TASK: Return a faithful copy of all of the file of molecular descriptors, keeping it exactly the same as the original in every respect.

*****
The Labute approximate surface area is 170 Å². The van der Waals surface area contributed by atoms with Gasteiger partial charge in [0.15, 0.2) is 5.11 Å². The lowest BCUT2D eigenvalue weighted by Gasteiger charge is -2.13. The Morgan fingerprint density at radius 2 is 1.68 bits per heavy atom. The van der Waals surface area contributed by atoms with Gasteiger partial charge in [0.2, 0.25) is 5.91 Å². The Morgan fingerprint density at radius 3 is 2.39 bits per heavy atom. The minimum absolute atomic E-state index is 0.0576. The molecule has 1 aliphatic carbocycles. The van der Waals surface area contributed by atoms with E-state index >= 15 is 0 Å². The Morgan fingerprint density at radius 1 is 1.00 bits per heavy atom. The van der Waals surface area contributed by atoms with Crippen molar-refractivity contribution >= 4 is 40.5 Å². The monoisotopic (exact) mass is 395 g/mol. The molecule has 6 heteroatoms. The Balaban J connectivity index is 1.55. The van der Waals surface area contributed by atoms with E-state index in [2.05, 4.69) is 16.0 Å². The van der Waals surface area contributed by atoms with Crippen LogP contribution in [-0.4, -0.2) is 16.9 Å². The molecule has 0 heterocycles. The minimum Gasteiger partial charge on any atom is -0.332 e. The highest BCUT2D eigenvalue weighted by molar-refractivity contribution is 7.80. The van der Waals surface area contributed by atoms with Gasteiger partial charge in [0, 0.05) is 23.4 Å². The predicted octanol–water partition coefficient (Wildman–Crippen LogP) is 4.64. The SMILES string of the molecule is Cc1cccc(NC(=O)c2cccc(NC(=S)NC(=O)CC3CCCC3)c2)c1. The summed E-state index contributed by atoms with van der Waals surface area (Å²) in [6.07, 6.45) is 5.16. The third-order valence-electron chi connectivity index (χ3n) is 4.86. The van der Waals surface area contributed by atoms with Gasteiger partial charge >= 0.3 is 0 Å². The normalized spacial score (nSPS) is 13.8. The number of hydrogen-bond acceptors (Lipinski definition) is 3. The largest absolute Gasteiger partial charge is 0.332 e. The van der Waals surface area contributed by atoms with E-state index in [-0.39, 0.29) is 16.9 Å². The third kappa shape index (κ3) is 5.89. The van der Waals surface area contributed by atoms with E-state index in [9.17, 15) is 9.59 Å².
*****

The Labute approximate surface area is 170 Å². The van der Waals surface area contributed by atoms with Gasteiger partial charge in [0.15, 0.2) is 5.11 Å². The lowest BCUT2D eigenvalue weighted by Gasteiger charge is -2.13. The Morgan fingerprint density at radius 2 is 1.68 bits per heavy atom. The van der Waals surface area contributed by atoms with Gasteiger partial charge in [0.2, 0.25) is 5.91 Å². The Morgan fingerprint density at radius 3 is 2.39 bits per heavy atom. The minimum absolute atomic E-state index is 0.0576. The molecule has 1 aliphatic carbocycles. The van der Waals surface area contributed by atoms with E-state index >= 15 is 0 Å². The Morgan fingerprint density at radius 1 is 1.00 bits per heavy atom. The van der Waals surface area contributed by atoms with Crippen molar-refractivity contribution >= 4 is 40.5 Å². The monoisotopic (exact) mass is 395 g/mol. The molecule has 6 heteroatoms. The Balaban J connectivity index is 1.55. The van der Waals surface area contributed by atoms with E-state index in [2.05, 4.69) is 16.0 Å². The van der Waals surface area contributed by atoms with Crippen LogP contribution in [-0.4, -0.2) is 16.9 Å². The molecule has 0 heterocycles. The minimum Gasteiger partial charge on any atom is -0.332 e. The highest BCUT2D eigenvalue weighted by molar-refractivity contribution is 7.80. The van der Waals surface area contributed by atoms with Gasteiger partial charge in [0, 0.05) is 23.4 Å². The predicted octanol–water partition coefficient (Wildman–Crippen LogP) is 4.64. The SMILES string of the molecule is Cc1cccc(NC(=O)c2cccc(NC(=S)NC(=O)CC3CCCC3)c2)c1. The summed E-state index contributed by atoms with van der Waals surface area (Å²) in [6.07, 6.45) is 5.16. The third-order valence-electron chi connectivity index (χ3n) is 4.86. The van der Waals surface area contributed by atoms with Gasteiger partial charge >= 0.3 is 0 Å². The normalized spacial score (nSPS) is 13.8. The number of hydrogen-bond acceptors (Lipinski definition) is 3. The largest absolute Gasteiger partial charge is 0.332 e. The van der Waals surface area contributed by atoms with E-state index in [-0.39, 0.29) is 16.9 Å². The third kappa shape index (κ3) is 5.89. The van der Waals surface area contributed by atoms with E-state index in [9.17, 15) is 9.59 Å².